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Thread: INDIAN POINTER TREE ?

  1. #11
    Join Date
    Jul 2005
    Location
    Hot Springs Village
    Posts
    621
    I saw a tree like that yesterday evening while deer hunting. It had been pushed over by a dozer while building a fire break. Two limbs had started growing verticle like two separate trunks.

  2. #12
    Join Date
    Oct 2005
    Location
    Russellville
    Posts
    913
    I spotted one of these trees while I was out geocaching this morning, heading for the "deer camp" cache (GCYX7D) in northern Johnson County. The tree is about 1/2 mile after leaving the pavement if you're heading east on County Road 4490 coming from Rt. 103. The tree is within 30 feet of the road, on the south side, in a pasture. Look for it if you ever go after this cache. -- ORR
    "Wildness is a necessity." -- John Muir

    "When you go to hide a geocache, think of the reason you are bringing people to that spot. If the only reason is for the geocache, then find a better spot." – briansnat

  3. #13
    Guest
    I ran across this tree on the way to a cache. I took the picture because I thought it was a cool representation of gravitropism. I'd never heard of an Indian pointer tree until I stumbled upon this thread. So what do you guys think? I think it may be and the only way to findout is to go back and see where it's pointing. Which is what I intend to do.

  4. #14
    Join Date
    Jun 2004
    Location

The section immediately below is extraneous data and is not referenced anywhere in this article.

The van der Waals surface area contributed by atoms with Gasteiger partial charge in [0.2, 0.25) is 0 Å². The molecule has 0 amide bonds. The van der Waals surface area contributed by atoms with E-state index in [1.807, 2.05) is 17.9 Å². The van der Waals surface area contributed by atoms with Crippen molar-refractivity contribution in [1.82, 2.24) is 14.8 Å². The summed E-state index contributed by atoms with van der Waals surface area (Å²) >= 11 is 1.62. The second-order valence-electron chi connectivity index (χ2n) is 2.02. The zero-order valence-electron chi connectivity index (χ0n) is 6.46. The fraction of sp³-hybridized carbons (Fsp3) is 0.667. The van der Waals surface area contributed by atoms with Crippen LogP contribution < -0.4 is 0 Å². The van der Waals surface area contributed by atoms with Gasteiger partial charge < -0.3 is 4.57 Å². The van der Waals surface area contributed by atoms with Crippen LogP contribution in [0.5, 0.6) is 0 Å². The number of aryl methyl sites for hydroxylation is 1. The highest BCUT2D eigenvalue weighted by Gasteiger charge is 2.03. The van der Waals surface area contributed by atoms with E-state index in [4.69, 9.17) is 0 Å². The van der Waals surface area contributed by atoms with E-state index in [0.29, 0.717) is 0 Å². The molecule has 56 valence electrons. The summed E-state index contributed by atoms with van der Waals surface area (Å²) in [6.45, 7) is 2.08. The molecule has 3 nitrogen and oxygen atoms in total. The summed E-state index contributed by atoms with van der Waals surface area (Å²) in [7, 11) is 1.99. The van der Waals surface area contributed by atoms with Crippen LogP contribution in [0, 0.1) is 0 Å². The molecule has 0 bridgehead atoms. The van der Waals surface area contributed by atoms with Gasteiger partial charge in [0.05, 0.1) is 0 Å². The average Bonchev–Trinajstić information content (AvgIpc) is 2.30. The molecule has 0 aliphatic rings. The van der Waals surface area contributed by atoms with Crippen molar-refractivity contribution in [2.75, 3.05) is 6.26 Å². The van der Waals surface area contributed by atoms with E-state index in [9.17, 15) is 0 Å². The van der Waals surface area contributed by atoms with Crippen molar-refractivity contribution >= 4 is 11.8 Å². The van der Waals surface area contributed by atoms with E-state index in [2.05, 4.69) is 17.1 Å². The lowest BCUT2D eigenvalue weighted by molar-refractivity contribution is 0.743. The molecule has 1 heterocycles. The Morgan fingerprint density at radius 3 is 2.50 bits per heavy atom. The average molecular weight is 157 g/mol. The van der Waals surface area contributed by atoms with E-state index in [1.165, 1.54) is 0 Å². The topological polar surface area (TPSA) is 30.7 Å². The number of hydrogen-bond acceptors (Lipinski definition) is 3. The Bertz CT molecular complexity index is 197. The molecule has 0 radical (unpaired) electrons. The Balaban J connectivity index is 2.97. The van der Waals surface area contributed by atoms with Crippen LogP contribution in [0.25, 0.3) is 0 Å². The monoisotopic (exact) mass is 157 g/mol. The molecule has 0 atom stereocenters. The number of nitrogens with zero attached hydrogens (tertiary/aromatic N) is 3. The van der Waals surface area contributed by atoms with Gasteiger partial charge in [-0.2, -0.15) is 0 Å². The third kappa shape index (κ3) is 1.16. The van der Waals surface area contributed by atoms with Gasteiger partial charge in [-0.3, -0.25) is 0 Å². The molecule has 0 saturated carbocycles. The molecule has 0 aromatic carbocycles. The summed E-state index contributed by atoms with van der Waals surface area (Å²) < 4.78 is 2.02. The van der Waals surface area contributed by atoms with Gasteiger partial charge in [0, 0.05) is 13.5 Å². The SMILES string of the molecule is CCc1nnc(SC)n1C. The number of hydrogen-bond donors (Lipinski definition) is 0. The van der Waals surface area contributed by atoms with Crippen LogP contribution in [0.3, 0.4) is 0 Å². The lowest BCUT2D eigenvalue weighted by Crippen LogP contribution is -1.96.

Morrilton
    Posts
    327
    Judging from the size of the tree I believe this indian lived circa 1989. In other words, it's probably one of nature's accidents rather than an Indian Pointer tree. I would think any genuine Indian Pointer trees would be quite large by now.

    Have a nice hike.

    Geezer


    Take time to smell the roses and love the grandkids.

  5. #15
    Join Date
    Feb 2005
    Location
    Cachin' America's Heartland
    Posts
    449
    Using the formula below, the tree in the photo that starts the thread, germinated aproximately in 1892. Post Civil War, Jesse James era.
    Paste from another forum:
    >
    First, determine tree diameter in inches measured at 4 1/2 feet above ground level. Remember that diameter equals circumference divided by 3.14. The following table assigns a factor number to various species. Multiply the diameter in inches by the appropriate factor to determine the estimated tree age.

    Determining Tree Age
    ( Factor x Diameter = Tree Age )

    Tree Species Factor
    Acer rubrum Red Maple 3.0
    Acer saccharinum Silver Maple 2.0
    Betula nigra River Birch 3.0
    Carya ovata Shagbark Hickory 7.0
    Fagus grandifolia American Beech 6.0
    Fraxinus americana White Ash 4.0
    Fraxinus pennsylvanica Green Ash 3.5
    Juglans nigra Black Walnut 3.5
    Liquidambar styraciflua Sweetgum 4.0
    Liriodendron tulipifera Tulip Poplar 2.5
    Pinus strobus White Pine 4.5
    Platanus occidentalis Sycamore 3.5
    Prunus serotina Black Cherry 4.0
    Quercus alba White Oak 5.0
    Quercus coccinea Scarlet Oak 4.0
    Quercus palustris Pin Oak 3.5
    Quercus rubra Northern Red Oak 3.5
    Ulmus americana American Elm 3.0


    Example

    White oak is the overstory dominant species in a hypothetical stand, with a mean average diameter of 18" d.b.h.
    white oak factor 5.0 x 18"d.b.h. = 90 yrs. old

    The forest stand is estimated to be 90 years old. Everything growing beneath the overstory is performing in response to the dominance of the oaks, in that, the overstory often drives, directs and dictates forest community structure below itıs canopy.

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